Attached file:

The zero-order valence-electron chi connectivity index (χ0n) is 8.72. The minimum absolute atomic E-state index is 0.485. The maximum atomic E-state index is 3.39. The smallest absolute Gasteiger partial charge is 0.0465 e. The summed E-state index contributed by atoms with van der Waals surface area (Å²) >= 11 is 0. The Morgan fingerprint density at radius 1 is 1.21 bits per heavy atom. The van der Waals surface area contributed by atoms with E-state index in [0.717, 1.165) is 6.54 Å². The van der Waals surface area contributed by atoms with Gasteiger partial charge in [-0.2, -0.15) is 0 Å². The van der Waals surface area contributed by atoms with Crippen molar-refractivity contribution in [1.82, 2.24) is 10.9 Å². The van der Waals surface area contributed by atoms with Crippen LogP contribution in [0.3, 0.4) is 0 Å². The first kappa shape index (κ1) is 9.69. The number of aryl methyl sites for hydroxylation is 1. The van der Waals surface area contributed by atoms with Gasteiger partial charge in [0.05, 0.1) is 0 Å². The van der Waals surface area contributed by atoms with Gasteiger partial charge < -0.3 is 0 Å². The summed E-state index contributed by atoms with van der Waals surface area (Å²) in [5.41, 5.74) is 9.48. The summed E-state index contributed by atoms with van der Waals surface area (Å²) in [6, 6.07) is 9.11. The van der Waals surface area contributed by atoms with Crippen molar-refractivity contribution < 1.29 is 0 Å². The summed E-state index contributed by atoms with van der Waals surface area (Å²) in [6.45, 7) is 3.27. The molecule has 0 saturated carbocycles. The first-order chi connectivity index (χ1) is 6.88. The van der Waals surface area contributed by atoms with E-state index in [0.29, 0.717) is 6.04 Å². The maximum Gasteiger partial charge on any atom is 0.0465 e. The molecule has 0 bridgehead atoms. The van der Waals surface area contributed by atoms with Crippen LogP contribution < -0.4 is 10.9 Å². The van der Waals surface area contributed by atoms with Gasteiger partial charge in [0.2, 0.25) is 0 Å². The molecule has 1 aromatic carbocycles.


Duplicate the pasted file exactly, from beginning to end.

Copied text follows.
The zero-order valence-electron chi connectivity index (χ0n) is 8.72. The minimum absolute atomic E-state index is 0.485. The maximum atomic E-state index is 3.39. The smallest absolute Gasteiger partial charge is 0.0465 e. The summed E-state index contributed by atoms with van der Waals surface area (Å²) >= 11 is 0. The Morgan fingerprint density at radius 1 is 1.21 bits per heavy atom. The van der Waals surface area contributed by atoms with E-state index in [0.717, 1.165) is 6.54 Å². The van der Waals surface area contributed by atoms with Gasteiger partial charge in [-0.2, -0.15) is 0 Å². The van der Waals surface area contributed by atoms with Crippen molar-refractivity contribution in [1.82, 2.24) is 10.9 Å². The van der Waals surface area contributed by atoms with Crippen LogP contribution in [0.3, 0.4) is 0 Å². The first kappa shape index (κ1) is 9.69. The number of aryl methyl sites for hydroxylation is 1. The van der Waals surface area contributed by atoms with Gasteiger partial charge in [0.05, 0.1) is 0 Å². The van der Waals surface area contributed by atoms with Gasteiger partial charge < -0.3 is 0 Å². The summed E-state index contributed by atoms with van der Waals surface area (Å²) in [5.41, 5.74) is 9.48. The summed E-state index contributed by atoms with van der Waals surface area (Å²) in [6, 6.07) is 9.11. The van der Waals surface area contributed by atoms with Crippen molar-refractivity contribution < 1.29 is 0 Å². The summed E-state index contributed by atoms with van der Waals surface area (Å²) in [6.45, 7) is 3.27. The molecule has 0 saturated carbocycles. The first-order chi connectivity index (χ1) is 6.88. The van der Waals surface area contributed by atoms with E-state index in [0.29, 0.717) is 6.04 Å². The maximum Gasteiger partial charge on any atom is 0.0465 e. The molecule has 0 bridgehead atoms. The van der Waals surface area contributed by atoms with Crippen LogP contribution < -0.4 is 10.9 Å². The van der Waals surface area contributed by atoms with Gasteiger partial charge in [0.2, 0.25) is 0 Å². The molecule has 1 aromatic carbocycles.